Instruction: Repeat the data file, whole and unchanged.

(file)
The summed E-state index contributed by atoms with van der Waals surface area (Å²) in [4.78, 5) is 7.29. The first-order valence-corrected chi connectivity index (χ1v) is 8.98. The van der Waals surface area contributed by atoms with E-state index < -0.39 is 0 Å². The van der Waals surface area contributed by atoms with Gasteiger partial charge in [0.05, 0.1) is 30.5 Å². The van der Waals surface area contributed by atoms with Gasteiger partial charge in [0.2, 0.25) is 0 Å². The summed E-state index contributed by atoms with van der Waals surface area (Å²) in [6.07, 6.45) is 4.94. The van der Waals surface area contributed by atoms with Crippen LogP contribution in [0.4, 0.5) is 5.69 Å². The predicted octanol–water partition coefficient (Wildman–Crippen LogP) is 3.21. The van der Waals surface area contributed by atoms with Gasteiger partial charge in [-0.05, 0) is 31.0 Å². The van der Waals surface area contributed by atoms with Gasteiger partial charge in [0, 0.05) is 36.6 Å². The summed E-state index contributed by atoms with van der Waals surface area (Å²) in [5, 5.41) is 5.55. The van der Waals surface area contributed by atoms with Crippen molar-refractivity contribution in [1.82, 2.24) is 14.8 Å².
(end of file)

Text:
The summed E-state index contributed by atoms with van der Waals surface area (Å²) in [4.78, 5) is 7.29. The first-order valence-corrected chi connectivity index (χ1v) is 8.98. The van der Waals surface area contributed by atoms with E-state index < -0.39 is 0 Å². The van der Waals surface area contributed by atoms with Gasteiger partial charge in [0.05, 0.1) is 30.5 Å². The van der Waals surface area contributed by atoms with Gasteiger partial charge in [0.2, 0.25) is 0 Å². The summed E-state index contributed by atoms with van der Waals surface area (Å²) in [6.07, 6.45) is 4.94. The van der Waals surface area contributed by atoms with Crippen LogP contribution in [0.4, 0.5) is 5.69 Å². The predicted octanol–water partition coefficient (Wildman–Crippen LogP) is 3.21. The van der Waals surface area contributed by atoms with Gasteiger partial charge in [-0.05, 0) is 31.0 Å². The van der Waals surface area contributed by atoms with Gasteiger partial charge in [0, 0.05) is 36.6 Å². The summed E-state index contributed by atoms with van der Waals surface area (Å²) in [5, 5.41) is 5.55. The van der Waals surface area contributed by atoms with Crippen molar-refractivity contribution in [1.82, 2.24) is 14.8 Å².